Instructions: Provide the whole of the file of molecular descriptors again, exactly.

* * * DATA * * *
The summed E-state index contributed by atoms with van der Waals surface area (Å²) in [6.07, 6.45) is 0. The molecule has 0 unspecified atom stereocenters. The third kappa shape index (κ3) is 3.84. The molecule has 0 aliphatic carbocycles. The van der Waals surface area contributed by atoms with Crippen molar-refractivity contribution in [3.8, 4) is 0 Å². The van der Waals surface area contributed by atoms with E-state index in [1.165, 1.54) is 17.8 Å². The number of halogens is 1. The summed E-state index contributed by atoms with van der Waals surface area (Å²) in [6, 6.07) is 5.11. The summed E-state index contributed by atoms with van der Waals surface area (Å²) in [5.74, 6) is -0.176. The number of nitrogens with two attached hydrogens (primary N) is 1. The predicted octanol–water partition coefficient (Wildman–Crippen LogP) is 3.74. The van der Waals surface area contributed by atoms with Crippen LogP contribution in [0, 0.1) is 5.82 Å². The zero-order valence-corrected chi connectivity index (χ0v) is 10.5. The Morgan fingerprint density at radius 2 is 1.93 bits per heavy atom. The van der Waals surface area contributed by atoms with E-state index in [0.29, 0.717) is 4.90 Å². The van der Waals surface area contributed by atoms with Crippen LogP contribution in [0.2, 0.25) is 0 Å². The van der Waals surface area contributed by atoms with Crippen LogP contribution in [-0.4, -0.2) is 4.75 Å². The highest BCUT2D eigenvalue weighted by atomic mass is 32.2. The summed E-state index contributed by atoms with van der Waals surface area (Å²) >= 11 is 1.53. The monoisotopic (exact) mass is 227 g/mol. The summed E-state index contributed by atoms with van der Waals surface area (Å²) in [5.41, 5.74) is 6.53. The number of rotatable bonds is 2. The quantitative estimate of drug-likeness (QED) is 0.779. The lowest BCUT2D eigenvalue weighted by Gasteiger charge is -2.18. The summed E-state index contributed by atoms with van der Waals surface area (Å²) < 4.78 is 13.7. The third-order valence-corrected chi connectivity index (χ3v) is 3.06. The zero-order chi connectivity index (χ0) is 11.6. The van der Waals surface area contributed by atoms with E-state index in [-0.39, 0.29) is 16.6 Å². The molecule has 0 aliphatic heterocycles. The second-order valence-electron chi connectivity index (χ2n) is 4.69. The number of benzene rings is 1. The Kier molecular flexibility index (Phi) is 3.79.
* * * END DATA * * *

The summed E-state index contributed by atoms with van der Waals surface area (Å²) in [6.07, 6.45) is 0. The molecule has 0 unspecified atom stereocenters. The third kappa shape index (κ3) is 3.84. The molecule has 0 aliphatic carbocycles. The van der Waals surface area contributed by atoms with Crippen molar-refractivity contribution in [3.8, 4) is 0 Å². The van der Waals surface area contributed by atoms with E-state index in [1.165, 1.54) is 17.8 Å². The number of halogens is 1. The summed E-state index contributed by atoms with van der Waals surface area (Å²) in [6, 6.07) is 5.11. The summed E-state index contributed by atoms with van der Waals surface area (Å²) in [5.74, 6) is -0.176. The number of nitrogens with two attached hydrogens (primary N) is 1. The predicted octanol–water partition coefficient (Wildman–Crippen LogP) is 3.74. The van der Waals surface area contributed by atoms with Crippen LogP contribution in [0, 0.1) is 5.82 Å². The zero-order valence-corrected chi connectivity index (χ0v) is 10.5. The Morgan fingerprint density at radius 2 is 1.93 bits per heavy atom. The van der Waals surface area contributed by atoms with E-state index in [0.29, 0.717) is 4.90 Å². The van der Waals surface area contributed by atoms with Crippen LogP contribution in [0.2, 0.25) is 0 Å². The van der Waals surface area contributed by atoms with Crippen LogP contribution in [-0.4, -0.2) is 4.75 Å². The highest BCUT2D eigenvalue weighted by atomic mass is 32.2. The summed E-state index contributed by atoms with van der Waals surface area (Å²) >= 11 is 1.53. The monoisotopic (exact) mass is 227 g/mol. The summed E-state index contributed by atoms with van der Waals surface area (Å²) in [5.41, 5.74) is 6.53. The number of rotatable bonds is 2. The quantitative estimate of drug-likeness (QED) is 0.779. The lowest BCUT2D eigenvalue weighted by Gasteiger charge is -2.18. The summed E-state index contributed by atoms with van der Waals surface area (Å²) < 4.78 is 13.7. The third-order valence-corrected chi connectivity index (χ3v) is 3.06. The zero-order chi connectivity index (χ0) is 11.6. The van der Waals surface area contributed by atoms with E-state index in [-0.39, 0.29) is 16.6 Å². The molecule has 0 aliphatic heterocycles. The second-order valence-electron chi connectivity index (χ2n) is 4.69. The number of benzene rings is 1. The Kier molecular flexibility index (Phi) is 3.79.